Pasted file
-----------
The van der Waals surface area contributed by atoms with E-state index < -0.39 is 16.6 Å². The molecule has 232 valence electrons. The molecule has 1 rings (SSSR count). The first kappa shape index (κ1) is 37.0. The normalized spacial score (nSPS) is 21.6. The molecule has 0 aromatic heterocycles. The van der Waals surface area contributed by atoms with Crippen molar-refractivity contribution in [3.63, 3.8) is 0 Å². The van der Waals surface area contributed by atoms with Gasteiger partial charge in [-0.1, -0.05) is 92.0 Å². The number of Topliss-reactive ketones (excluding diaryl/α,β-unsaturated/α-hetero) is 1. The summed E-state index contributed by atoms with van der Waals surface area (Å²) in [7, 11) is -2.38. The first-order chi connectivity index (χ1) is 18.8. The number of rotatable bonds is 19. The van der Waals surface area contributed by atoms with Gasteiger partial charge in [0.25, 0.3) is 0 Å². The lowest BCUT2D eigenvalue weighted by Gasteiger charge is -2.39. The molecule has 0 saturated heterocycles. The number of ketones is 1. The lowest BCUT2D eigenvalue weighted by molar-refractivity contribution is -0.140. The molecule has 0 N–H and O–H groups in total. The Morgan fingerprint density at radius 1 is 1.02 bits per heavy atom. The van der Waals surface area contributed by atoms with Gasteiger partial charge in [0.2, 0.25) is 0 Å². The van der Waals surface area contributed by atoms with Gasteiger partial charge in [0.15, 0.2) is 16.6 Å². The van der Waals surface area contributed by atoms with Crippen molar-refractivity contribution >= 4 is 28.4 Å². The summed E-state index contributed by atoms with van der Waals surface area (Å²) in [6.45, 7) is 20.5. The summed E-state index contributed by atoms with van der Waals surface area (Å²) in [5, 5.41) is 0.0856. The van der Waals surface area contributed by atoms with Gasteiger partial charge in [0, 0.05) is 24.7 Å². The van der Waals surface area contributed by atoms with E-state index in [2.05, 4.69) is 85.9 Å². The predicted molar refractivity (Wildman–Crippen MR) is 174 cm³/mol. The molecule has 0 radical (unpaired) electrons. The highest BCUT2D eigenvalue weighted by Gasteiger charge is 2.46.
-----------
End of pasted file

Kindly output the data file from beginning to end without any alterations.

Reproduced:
The van der Waals surface area contributed by atoms with E-state index < -0.39 is 16.6 Å². The molecule has 232 valence electrons. The molecule has 1 rings (SSSR count). The first kappa shape index (κ1) is 37.0. The normalized spacial score (nSPS) is 21.6. The molecule has 0 aromatic heterocycles. The van der Waals surface area contributed by atoms with Crippen molar-refractivity contribution in [3.63, 3.8) is 0 Å². The van der Waals surface area contributed by atoms with Gasteiger partial charge in [-0.1, -0.05) is 92.0 Å². The number of Topliss-reactive ketones (excluding diaryl/α,β-unsaturated/α-hetero) is 1. The summed E-state index contributed by atoms with van der Waals surface area (Å²) in [7, 11) is -2.38. The first-order chi connectivity index (χ1) is 18.8. The number of rotatable bonds is 19. The van der Waals surface area contributed by atoms with Gasteiger partial charge in [0.25, 0.3) is 0 Å². The lowest BCUT2D eigenvalue weighted by Gasteiger charge is -2.39. The molecule has 0 saturated heterocycles. The number of ketones is 1. The lowest BCUT2D eigenvalue weighted by molar-refractivity contribution is -0.140. The molecule has 0 N–H and O–H groups in total. The Morgan fingerprint density at radius 1 is 1.02 bits per heavy atom. The van der Waals surface area contributed by atoms with Gasteiger partial charge in [0.2, 0.25) is 0 Å². The van der Waals surface area contributed by atoms with Gasteiger partial charge in [0.15, 0.2) is 16.6 Å². The van der Waals surface area contributed by atoms with Crippen molar-refractivity contribution >= 4 is 28.4 Å². The summed E-state index contributed by atoms with van der Waals surface area (Å²) in [6.45, 7) is 20.5. The summed E-state index contributed by atoms with van der Waals surface area (Å²) in [5, 5.41) is 0.0856. The van der Waals surface area contributed by atoms with Gasteiger partial charge in [0, 0.05) is 24.7 Å². The van der Waals surface area contributed by atoms with E-state index in [2.05, 4.69) is 85.9 Å². The predicted molar refractivity (Wildman–Crippen MR) is 174 cm³/mol. The molecule has 0 radical (unpaired) electrons. The highest BCUT2D eigenvalue weighted by Gasteiger charge is 2.46.